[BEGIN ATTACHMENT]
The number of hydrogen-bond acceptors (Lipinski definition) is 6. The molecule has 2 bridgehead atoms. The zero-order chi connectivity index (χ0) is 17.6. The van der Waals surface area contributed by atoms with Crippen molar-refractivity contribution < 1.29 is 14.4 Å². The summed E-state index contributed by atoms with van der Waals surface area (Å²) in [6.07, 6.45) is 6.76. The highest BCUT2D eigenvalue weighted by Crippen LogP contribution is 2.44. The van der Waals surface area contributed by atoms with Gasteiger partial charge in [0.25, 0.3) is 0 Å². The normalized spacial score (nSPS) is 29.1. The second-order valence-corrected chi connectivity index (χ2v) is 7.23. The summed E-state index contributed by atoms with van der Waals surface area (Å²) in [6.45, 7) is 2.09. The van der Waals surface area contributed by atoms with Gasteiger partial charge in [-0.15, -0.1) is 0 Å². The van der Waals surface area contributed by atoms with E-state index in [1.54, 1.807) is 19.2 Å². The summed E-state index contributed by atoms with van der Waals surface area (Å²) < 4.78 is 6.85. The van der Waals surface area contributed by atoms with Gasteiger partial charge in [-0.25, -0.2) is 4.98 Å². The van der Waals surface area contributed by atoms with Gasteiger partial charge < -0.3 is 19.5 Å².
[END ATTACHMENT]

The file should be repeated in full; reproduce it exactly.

The number of hydrogen-bond acceptors (Lipinski definition) is 6. The molecule has 2 bridgehead atoms. The zero-order chi connectivity index (χ0) is 17.6. The van der Waals surface area contributed by atoms with Crippen molar-refractivity contribution < 1.29 is 14.4 Å². The summed E-state index contributed by atoms with van der Waals surface area (Å²) in [6.07, 6.45) is 6.76. The highest BCUT2D eigenvalue weighted by Crippen LogP contribution is 2.44. The van der Waals surface area contributed by atoms with Gasteiger partial charge in [0.25, 0.3) is 0 Å². The normalized spacial score (nSPS) is 29.1. The second-order valence-corrected chi connectivity index (χ2v) is 7.23. The summed E-state index contributed by atoms with van der Waals surface area (Å²) in [6.45, 7) is 2.09. The van der Waals surface area contributed by atoms with Gasteiger partial charge in [-0.15, -0.1) is 0 Å². The van der Waals surface area contributed by atoms with E-state index in [1.54, 1.807) is 19.2 Å². The summed E-state index contributed by atoms with van der Waals surface area (Å²) < 4.78 is 6.85. The van der Waals surface area contributed by atoms with Gasteiger partial charge in [-0.25, -0.2) is 4.98 Å². The van der Waals surface area contributed by atoms with Gasteiger partial charge < -0.3 is 19.5 Å².